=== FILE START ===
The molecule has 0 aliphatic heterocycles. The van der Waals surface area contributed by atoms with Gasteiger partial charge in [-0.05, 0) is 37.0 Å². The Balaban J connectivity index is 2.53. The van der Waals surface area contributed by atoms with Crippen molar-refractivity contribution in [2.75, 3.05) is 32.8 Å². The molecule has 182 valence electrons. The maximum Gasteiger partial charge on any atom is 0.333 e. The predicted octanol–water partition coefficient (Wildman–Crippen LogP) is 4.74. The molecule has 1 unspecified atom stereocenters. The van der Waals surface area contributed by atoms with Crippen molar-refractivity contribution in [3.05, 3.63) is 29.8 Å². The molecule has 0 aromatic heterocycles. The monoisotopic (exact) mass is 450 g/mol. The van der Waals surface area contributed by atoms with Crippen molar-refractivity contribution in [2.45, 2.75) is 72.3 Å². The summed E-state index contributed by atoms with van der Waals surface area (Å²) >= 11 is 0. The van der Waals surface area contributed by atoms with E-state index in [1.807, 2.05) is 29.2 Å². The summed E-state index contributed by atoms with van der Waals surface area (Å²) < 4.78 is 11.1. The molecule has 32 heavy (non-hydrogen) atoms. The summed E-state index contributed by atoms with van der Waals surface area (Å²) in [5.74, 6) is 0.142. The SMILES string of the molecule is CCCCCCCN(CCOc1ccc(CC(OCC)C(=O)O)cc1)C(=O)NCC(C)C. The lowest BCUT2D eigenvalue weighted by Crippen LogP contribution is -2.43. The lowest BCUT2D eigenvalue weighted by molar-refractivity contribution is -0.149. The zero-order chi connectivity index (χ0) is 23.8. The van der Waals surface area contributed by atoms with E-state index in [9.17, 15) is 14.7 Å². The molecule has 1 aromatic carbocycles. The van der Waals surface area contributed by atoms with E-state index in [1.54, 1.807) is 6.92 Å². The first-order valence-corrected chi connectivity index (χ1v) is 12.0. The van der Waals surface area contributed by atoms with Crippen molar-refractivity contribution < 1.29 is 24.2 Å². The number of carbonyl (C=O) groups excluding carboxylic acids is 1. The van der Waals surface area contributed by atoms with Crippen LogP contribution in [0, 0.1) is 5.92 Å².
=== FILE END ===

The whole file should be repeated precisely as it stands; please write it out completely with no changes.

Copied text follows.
The molecule has 0 aliphatic heterocycles. The van der Waals surface area contributed by atoms with Gasteiger partial charge in [-0.05, 0) is 37.0 Å². The Balaban J connectivity index is 2.53. The van der Waals surface area contributed by atoms with Crippen molar-refractivity contribution in [2.75, 3.05) is 32.8 Å². The molecule has 182 valence electrons. The maximum Gasteiger partial charge on any atom is 0.333 e. The predicted octanol–water partition coefficient (Wildman–Crippen LogP) is 4.74. The molecule has 1 unspecified atom stereocenters. The van der Waals surface area contributed by atoms with Crippen molar-refractivity contribution in [3.05, 3.63) is 29.8 Å². The molecule has 0 aromatic heterocycles. The monoisotopic (exact) mass is 450 g/mol. The van der Waals surface area contributed by atoms with Crippen molar-refractivity contribution in [2.45, 2.75) is 72.3 Å². The summed E-state index contributed by atoms with van der Waals surface area (Å²) >= 11 is 0. The van der Waals surface area contributed by atoms with E-state index in [1.807, 2.05) is 29.2 Å². The summed E-state index contributed by atoms with van der Waals surface area (Å²) < 4.78 is 11.1. The molecule has 32 heavy (non-hydrogen) atoms. The summed E-state index contributed by atoms with van der Waals surface area (Å²) in [5.74, 6) is 0.142. The SMILES string of the molecule is CCCCCCCN(CCOc1ccc(CC(OCC)C(=O)O)cc1)C(=O)NCC(C)C. The lowest BCUT2D eigenvalue weighted by Crippen LogP contribution is -2.43. The lowest BCUT2D eigenvalue weighted by molar-refractivity contribution is -0.149. The zero-order chi connectivity index (χ0) is 23.8. The van der Waals surface area contributed by atoms with E-state index in [9.17, 15) is 14.7 Å². The molecule has 1 aromatic carbocycles. The van der Waals surface area contributed by atoms with E-state index in [1.54, 1.807) is 6.92 Å². The first-order valence-corrected chi connectivity index (χ1v) is 12.0. The van der Waals surface area contributed by atoms with Crippen molar-refractivity contribution < 1.29 is 24.2 Å². The number of carbonyl (C=O) groups excluding carboxylic acids is 1. The van der Waals surface area contributed by atoms with Crippen LogP contribution in [0, 0.1) is 5.92 Å².